We gave you a glimpse of this project at our latest gathering. Although it is still in its early stages we have high hopes and ambitions for it. Our goal is to have a foundation running at the end of Q1 2018 which could receive CoDe Alliance contributions.
Praqma will travel to FOSDEM 2018 in Brussels and cooperate with CloudBees to promote this new project in order to garner more community contribution, possibly starting with the post-FOSDEM Jenkins Hackfest.
We presented our small tool called PlusBump which solves a generic and interesting problem for all of us. PlusBump puts version increments in the hands of the developers because they are the ones that truly know when a version needs to be bumped. After all, they are writing the code.
Plusbump allows developers to decide which version number to bump as part of a git commit, e.g.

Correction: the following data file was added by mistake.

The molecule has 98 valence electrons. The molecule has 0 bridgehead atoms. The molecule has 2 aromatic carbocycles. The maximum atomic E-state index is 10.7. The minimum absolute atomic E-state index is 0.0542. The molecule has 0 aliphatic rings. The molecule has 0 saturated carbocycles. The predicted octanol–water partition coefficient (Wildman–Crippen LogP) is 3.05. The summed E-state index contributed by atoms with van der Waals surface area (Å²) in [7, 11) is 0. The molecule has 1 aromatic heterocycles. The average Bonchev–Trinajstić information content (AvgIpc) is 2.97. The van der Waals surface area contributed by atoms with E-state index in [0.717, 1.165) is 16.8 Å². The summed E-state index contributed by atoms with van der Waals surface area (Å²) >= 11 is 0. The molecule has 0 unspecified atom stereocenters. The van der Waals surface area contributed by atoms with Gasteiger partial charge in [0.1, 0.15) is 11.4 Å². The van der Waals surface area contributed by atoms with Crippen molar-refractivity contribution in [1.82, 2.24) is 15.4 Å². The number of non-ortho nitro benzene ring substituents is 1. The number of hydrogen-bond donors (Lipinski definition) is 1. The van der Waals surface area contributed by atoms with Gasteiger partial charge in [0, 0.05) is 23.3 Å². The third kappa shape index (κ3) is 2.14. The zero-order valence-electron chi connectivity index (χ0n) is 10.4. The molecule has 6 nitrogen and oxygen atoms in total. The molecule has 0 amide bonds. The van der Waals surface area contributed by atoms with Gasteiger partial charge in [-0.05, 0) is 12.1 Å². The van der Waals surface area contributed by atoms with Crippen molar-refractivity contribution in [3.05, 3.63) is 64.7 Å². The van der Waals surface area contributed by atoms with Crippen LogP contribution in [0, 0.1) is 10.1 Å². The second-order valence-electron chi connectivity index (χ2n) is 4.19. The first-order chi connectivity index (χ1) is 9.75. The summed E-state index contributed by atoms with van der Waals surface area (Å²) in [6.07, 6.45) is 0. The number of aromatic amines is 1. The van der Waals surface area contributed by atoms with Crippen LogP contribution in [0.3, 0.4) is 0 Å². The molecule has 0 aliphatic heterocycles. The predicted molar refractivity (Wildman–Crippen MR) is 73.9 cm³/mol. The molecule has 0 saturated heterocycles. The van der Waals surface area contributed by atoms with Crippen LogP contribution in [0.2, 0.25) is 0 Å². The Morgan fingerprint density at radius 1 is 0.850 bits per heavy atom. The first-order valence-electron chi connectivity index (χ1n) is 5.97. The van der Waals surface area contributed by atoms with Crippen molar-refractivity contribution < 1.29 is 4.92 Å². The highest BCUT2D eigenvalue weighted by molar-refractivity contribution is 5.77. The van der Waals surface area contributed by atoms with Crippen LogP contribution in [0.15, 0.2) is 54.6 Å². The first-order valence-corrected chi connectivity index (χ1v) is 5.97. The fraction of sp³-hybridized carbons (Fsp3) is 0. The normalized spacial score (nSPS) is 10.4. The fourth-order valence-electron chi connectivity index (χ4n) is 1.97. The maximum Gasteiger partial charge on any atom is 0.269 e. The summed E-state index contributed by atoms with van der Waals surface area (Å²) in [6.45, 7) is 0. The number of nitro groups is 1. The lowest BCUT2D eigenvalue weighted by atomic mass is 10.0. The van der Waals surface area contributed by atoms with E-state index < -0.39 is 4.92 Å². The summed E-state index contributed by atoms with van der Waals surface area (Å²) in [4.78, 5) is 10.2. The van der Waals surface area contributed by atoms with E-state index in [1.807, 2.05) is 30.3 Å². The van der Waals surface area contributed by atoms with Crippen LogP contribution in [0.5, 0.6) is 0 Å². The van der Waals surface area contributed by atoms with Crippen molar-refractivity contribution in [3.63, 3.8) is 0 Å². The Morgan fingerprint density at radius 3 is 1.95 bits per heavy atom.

git commit -m "#77 Bugfix help text, bumps +minor"
git commit -m "#100 New core, bumps +major".
+minor was mentioned once or more since last release the new release will be bumped one minor level. If
+major was mentioned we bump the major version number, and reset the other number to zero. Easy, right? It will even work if you cherry-pick changes.
It is available in Ruby and runs in production at two CoDe Alliance member companies. The concept can be supported in many ways and we will be applying it to a few of our own projects before the next gathering.
Git Phlow and Pretested Integration Plugin
We summarized recent changes sponsored by one of your fellow CoDe Alliance members. Everyone using JIRA and Windows can now use the latest git-phlow git extension to ease daily work while using the automated git phlow.
We will also soon release a new major version of the Pretested Integration Plugin for Jenkins which supports Pipeline job syntax.
Join our CoDe Alliance Slack channel for more details and news. Expect a newsletter about our next gathering that will take place in the late spring 2018.